Legacy Data Models in UML etc. can be Recycled into Graph Data Models
I tried to get an overview of the data modeling tools market (see addendum below) and I found a list of 77 ERD-supporting tools and a list of 49 UML tools, many of which are also used for data modeling. The history of these tools go back to the mid 80es with the CASE tools (see also below) based on the emerging IBM PC/AT computers. There must be hundreds of thousands of good, reusable data models! Why waste such a large resource of business metadata?
New edition: Now also supports UML 2.0 Eclipse UML tools!
Much similar to data science we need to be able to (in "Metadata Science") to read, transform, scope / reduce / enhance and adapt to modern database technologies. Not least graph databases, if you ask me.
This book contains all you need to do this for the legacy data models - scripts, models and flows.
Why waste time on remodeling the same data again, because you change platform? Explore how to auto-generate graph data models (for Neo4j) from legacy data models in UML, XML, ERD, concept maps and other formats. And it includes a design of a metadata repository giving you full scale control.
Below you see thumbnails for the 6 different contexts supported so far:
- A Concept Map (CmapTools, CXL/XML format)
- An OASIS OData CSDL Definition XML-file
- A XML Schema
- A StarUML Class Model in XPD-format
- An Eclipse PapyrusUML Class Model in a XMI-file
- A UML Class Model in SparxSystems’ EA Tool in a XMI-file
Contents of the Book
- Resided in Oracle®
- Were modeled as UML® class diagrams, and
- Were also available in JSON-format.
To make the story short: We built (mostly we generated) a graph model by way of extracting metadata, mostly from an XMI®-representation of the UML® model, but also from some JSON meta files. We only used Cypher®-scripts and it was a whole lot easier than we thought it would be. This saved us a lot of time and gave us good opportunities for caring about the scope of the forthcoming graph data model.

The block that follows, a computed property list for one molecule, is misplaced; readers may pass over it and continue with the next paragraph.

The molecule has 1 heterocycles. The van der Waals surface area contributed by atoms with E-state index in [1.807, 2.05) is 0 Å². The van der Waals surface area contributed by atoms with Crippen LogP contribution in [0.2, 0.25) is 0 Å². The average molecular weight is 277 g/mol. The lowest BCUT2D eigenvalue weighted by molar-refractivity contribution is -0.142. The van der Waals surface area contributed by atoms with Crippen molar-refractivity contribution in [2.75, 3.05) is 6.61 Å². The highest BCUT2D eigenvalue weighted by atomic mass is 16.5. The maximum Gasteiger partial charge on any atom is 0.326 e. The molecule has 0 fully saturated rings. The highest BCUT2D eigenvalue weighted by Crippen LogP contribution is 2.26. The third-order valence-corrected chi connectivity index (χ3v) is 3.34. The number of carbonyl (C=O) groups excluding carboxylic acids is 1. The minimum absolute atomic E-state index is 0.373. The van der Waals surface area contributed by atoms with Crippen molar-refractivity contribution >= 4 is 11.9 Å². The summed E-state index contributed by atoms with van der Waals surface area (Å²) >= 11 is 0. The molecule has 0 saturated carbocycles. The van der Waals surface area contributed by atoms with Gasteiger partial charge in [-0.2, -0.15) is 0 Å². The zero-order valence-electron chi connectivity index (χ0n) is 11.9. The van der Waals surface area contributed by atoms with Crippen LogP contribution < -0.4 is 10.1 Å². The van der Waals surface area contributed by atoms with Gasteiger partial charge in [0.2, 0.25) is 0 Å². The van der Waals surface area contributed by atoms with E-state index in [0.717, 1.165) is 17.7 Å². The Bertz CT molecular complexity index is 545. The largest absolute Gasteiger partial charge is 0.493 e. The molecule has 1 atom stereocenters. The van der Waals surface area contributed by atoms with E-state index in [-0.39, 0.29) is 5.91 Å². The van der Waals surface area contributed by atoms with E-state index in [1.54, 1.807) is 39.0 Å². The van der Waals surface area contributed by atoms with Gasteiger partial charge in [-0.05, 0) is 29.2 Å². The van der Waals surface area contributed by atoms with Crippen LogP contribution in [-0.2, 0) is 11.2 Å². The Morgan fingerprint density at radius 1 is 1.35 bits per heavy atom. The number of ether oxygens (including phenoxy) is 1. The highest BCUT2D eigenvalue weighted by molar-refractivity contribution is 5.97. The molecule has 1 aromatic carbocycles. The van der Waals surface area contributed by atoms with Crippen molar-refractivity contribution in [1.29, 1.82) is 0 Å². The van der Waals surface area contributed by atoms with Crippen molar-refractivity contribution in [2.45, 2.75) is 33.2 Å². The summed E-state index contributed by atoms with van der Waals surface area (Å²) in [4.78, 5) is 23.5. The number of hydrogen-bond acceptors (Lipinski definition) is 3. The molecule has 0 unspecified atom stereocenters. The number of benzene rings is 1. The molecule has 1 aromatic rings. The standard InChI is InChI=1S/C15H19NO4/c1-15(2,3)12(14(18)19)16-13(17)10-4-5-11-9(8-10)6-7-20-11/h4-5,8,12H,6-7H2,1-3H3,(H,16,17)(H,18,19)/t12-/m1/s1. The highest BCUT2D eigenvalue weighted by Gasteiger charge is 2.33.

This book explains how to do that. Cypher®-scripts are included for Concept Maps (CmapTools®), CSDL, XML Schemas, StarUML v1 and UML® via XMI®. More to follow.
It also explains how to build a simple graph-based metadata repository for:
- Business level concept models
- Solution level logical data models, and
- Physical models.
Cypher-scripts for repository handling are indeed also part of the book (under a MIT license)..
We suggest a choice of two approaches:
- Fast Track Data Models (agile)
- Super Data Models (crafted, using the repository)
Short recap of the evolution of data modeling tools:
CASE tools on wikipedia: https://en.wikipedia.org/wiki/Computer-aided_software_engineering. With the advent of the IBM PC/AT, a first wave of tools came about: Excelerator from Index Technology, Knowledgeware, Texas Instrument's CA Gen and Andersen Consulting's FOUNDATION toolset (DESIGN/1, INSTALL/1, FCP). Many of the leaders of the CASE market of the early 1990s ended up being purchased by Computer Associates, including IEW, IEF, ADW, Cayenne, and Learmonth & Burchett Management Systems (LBMS).
Database Star (https://www.databasestar.com/data-modeling-tools/) lists 77 data modeling tools supporting ERD diagrams! Some of them also support UML. First pure data modeling tool was PowerDesigner (1989) from Sybase (according to wikipedia).
What about UML tools, then? They are also used for data modeling. Wikipedia lists (https://en.wikipedia.org/wiki/List_of_Unified_Modeling_Language_tools) 49 UML tools. According to that list, the first one was, once again, PowerDesigner (1989) from Sybase.
Actually PowerDesigner started out as AMC*Designor in 1989 from a French company called SDP (cf. https://www.powerdesigner.biz/EN/powerdesigner/powerdesigner-history.html). The following year the English version S-Designor came out, and in 1995 they got bought by PowerSoft and the name changed to PowerDesigner. 2 years later Sybase bought the company.